February 10th, 2013
I’ve been using what I’ve called the 10 essentials of real estate photography for a long time in my Photography For Real Estate eBook and the Realtors Guide to Using Photography in Real Estate Marketing. This is my attempt to boil down principles into a concise statement. Last October I did some tinkering with the 10 essentials and got a lot of good reader feedback. I’ve incorporated that feedback and refined the words a little to come up with a statement that I’m happier with than the October 2012 version:
- Understand the purpose of each photo.
- The primary purpose of a real estate marketing photo is to present the features of the property. Try to minimize and remove all distractions.
- Use a DSLR to accomodate:
- A wide-angle lens (14-24mm effective focal length).
- One or more external flash units.
- The front shot is the most important shot because it can motivates potential buyers to look at the rest of the photos/marketing. Use a twilight and/or elevated shots when possible.
- Render interiors light and bright. Accomplish this with either:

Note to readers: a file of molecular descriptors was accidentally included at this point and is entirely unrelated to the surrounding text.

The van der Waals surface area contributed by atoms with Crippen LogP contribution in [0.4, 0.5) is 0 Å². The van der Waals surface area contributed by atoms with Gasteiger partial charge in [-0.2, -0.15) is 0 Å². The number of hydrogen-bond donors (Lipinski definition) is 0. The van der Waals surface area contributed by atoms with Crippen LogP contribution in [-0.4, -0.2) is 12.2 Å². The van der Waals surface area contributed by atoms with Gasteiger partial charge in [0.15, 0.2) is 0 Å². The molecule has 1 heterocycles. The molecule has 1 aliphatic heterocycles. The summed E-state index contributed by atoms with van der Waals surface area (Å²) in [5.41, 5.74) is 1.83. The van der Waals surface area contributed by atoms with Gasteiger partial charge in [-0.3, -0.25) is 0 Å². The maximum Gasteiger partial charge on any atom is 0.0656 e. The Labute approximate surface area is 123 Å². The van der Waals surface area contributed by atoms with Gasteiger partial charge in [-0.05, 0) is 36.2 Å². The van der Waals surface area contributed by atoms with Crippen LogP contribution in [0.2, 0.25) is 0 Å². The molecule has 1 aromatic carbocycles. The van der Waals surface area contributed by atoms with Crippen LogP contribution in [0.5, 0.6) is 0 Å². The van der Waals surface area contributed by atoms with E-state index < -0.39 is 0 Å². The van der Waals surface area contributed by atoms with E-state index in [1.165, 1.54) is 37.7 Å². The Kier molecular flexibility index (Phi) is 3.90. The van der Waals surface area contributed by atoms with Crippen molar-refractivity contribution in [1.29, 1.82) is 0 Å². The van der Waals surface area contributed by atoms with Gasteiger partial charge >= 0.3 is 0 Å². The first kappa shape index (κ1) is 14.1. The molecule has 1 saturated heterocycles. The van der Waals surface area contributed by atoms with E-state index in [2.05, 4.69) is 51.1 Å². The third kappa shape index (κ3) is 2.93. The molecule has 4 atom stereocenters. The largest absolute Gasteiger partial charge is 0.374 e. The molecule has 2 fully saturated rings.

- Small flashes
- Combination of the two
- Straight Lines must appear straight.
- Verticals need to be vertical.
- Don’t let window brightness distract. Control window brightness with:
- Small flashes, Bracketing, or
- Window masking in Photoshop
- Control color casts with:
- Camera white balance settings or
- In post processing
- Present Real Estate Marketing Photos for Maximum visual impact:
- Large or fullscreen
- Automatic slide shows
These principles are the underlying essence of this blog and all the materials I publish here to help agents and real estate photographers. For more details with examples the left side-bar has a free download link to a creative commons (use it how ever you like) 10 page PDF on this subject. Today (Monday 2/11) I have the opportunity to talk about this list with the agents in Tom Tezak’s office in Wailea here on Maui. I think all agents need to understand these principles even if they are having a professional shoot their listings. Of course most, but not all, professional real estate shooters understand these principles.